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Diseases

Genetic and Rare Diseases Information Center (GARD)

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Cutis verticis gyrata


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Cause

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What causes cutis verticis gyrate?

Cutis verticis gyrate (CVG) is known to occur along with neuropsychiatric disorders, such as cerebral palsy, epilepsy, intellectual disability, schizophrenia, microcephaly (small head size), and seizures.[1][2] It may also develop in association with eye abnormalities, such as cataracts, strabismus, nystagmus, retinitis pigmentosa, blindness, and keratoconus.[1][2] The reason for CVG in these cases is not known.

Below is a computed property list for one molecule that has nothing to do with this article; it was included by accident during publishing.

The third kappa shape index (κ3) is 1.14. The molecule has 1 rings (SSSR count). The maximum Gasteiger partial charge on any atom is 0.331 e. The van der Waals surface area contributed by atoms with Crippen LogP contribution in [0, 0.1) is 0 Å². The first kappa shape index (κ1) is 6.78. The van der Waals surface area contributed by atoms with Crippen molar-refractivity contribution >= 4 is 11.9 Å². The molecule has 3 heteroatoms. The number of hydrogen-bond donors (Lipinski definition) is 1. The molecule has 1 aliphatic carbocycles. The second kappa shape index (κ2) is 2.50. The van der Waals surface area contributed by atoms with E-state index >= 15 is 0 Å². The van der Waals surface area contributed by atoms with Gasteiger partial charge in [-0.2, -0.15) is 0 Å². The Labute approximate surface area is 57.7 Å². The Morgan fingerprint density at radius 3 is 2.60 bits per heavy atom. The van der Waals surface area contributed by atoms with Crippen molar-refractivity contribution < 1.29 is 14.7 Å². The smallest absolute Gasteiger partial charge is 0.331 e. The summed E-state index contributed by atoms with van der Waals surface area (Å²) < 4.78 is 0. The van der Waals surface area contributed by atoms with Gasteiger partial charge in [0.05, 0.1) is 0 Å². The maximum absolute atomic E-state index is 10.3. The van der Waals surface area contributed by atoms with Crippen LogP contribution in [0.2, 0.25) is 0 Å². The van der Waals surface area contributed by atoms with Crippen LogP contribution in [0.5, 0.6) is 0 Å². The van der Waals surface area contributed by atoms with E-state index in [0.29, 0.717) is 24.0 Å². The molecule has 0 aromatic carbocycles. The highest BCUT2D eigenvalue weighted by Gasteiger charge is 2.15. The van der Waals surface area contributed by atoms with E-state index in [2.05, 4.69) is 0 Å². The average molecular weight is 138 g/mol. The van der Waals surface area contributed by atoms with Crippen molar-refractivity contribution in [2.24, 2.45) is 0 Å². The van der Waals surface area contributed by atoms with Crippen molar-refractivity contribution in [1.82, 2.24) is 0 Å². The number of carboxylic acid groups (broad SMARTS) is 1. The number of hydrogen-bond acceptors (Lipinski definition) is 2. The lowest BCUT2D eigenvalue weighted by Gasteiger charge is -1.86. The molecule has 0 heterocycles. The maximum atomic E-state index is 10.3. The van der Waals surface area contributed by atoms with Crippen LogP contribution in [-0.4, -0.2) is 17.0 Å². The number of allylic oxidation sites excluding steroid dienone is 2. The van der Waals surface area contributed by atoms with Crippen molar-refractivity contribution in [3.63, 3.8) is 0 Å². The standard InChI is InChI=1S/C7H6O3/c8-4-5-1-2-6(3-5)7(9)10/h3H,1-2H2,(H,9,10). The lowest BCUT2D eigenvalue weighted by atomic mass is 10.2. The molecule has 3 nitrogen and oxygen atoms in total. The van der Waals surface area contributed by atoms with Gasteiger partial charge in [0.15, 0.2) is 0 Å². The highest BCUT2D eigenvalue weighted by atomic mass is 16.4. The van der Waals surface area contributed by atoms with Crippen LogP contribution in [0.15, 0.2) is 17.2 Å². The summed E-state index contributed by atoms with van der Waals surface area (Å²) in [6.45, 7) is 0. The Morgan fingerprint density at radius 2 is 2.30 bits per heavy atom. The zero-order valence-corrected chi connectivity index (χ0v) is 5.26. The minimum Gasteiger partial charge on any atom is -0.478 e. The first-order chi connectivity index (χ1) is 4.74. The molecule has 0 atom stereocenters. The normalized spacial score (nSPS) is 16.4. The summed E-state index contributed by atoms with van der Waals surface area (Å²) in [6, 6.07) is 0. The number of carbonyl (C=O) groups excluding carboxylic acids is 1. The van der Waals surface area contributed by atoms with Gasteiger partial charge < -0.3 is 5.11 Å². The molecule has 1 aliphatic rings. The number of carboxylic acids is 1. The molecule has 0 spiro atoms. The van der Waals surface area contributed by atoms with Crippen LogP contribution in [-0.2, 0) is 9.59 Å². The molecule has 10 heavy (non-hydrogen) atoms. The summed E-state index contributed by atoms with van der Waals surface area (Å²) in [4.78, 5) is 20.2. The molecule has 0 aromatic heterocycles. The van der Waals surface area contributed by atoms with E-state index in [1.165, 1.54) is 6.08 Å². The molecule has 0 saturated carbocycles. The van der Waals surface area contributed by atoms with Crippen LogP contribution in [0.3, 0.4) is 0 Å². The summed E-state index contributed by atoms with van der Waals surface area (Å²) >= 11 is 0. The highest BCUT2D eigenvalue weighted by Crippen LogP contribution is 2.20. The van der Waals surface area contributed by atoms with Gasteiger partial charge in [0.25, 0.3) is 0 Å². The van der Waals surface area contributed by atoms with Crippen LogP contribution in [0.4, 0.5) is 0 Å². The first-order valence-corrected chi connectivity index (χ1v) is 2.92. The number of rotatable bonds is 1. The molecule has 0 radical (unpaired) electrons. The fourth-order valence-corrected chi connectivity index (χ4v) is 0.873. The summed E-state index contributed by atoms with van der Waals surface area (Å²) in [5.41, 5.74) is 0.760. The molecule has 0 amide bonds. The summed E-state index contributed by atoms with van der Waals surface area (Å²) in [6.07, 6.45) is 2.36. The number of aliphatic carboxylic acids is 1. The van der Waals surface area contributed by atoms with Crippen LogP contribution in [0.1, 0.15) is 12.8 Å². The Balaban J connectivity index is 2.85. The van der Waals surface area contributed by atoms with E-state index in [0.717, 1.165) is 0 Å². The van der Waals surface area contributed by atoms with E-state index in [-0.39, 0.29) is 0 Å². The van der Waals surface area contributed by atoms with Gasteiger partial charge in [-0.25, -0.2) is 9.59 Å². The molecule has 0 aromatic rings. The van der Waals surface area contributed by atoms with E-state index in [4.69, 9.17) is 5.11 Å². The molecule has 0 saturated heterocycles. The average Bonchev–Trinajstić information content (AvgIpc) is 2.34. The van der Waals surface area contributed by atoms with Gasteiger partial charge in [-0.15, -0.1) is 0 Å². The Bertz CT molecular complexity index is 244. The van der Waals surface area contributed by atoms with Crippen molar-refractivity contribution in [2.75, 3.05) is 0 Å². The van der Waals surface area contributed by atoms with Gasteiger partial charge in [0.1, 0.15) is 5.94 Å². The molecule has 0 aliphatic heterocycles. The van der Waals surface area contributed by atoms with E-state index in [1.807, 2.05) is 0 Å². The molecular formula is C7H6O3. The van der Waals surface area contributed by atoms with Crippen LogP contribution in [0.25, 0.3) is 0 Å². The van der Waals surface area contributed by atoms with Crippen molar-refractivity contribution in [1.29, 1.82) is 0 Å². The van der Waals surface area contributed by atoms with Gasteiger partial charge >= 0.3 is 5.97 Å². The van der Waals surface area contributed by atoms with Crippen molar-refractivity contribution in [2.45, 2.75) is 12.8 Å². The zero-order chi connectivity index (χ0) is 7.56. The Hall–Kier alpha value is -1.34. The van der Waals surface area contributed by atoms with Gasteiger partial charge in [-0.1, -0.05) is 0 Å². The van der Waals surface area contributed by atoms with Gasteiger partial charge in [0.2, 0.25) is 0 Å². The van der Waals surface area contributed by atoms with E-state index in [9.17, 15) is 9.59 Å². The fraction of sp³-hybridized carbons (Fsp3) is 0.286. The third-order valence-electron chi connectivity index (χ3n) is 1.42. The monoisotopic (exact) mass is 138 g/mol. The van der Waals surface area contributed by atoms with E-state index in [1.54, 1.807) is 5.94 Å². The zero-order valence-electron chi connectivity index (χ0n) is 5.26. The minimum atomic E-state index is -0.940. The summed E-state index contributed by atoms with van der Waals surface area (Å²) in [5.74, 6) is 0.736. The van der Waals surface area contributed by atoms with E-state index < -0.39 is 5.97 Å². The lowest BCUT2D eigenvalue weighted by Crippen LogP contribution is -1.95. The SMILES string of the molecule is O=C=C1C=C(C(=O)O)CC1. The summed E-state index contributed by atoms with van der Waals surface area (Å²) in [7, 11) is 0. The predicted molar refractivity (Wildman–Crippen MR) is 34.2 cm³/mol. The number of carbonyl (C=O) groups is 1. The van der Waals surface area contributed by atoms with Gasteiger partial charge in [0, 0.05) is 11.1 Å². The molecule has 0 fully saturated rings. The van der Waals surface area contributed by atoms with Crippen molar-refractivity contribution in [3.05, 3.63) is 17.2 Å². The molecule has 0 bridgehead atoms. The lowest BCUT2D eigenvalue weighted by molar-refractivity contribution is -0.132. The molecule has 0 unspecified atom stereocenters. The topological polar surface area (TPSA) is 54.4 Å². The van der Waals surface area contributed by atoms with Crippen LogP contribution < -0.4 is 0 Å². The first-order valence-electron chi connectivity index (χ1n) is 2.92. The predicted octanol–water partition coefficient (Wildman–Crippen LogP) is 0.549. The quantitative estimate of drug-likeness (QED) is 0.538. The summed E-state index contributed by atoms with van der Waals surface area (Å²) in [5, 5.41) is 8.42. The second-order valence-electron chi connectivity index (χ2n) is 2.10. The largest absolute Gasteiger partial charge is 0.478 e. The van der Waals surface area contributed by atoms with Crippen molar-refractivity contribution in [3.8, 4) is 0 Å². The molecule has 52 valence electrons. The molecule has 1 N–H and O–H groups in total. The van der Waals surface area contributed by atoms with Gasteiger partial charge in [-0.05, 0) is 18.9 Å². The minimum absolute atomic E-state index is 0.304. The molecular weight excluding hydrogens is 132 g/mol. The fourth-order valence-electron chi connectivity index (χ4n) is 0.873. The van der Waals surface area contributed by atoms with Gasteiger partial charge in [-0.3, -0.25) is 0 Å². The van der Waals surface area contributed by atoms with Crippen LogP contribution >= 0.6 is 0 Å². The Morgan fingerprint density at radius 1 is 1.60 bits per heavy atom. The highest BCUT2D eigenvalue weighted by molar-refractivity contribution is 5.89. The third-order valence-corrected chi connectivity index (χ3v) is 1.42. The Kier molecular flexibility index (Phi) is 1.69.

Other cases of CVG occur in people with no other medical condition. Likewise, the cause of CVG in these individuals is not known.[1][3][2]

In some cases, CVG is caused by a condition that changes the structure of the scalp, such as an infection or inflammatory condition.[1][2] Examples include eczema, psoriasis, Darier disease, folliculitis, impetigo, atopic dermatitis, and acne. CVG may also be caused by birthmarks, moles, or too much growth hormone.[2]

 

Last updated: 5/15/2014

References
  1. Skibinska MD, Janniger CK. Cutis Verticis Gyrata. eMedicine. 2008; http://emedicine.medscape.com/article/1113735-overview. Accessed 7/31/2009.
  2. Chang GY. Cutis verticis gyrata, underrecognized neurocutaneous syndrome. Neurology. August 1996; 47(2):573-5. http://www.ncbi.nlm.nih.gov/pubmed/8757042. Accessed 5/15/2014.
  3. Larson F. Cutis verticis gyrata. DermNet NZ. 2009; http://dermnetnz.org/dermal-infiltrative/cutis-verticis-gyrata.html. Accessed 7/31/2009.


See Disclaimer regarding information on this site. Some links on this page may take you to organizations outside of the National Institutes of Health.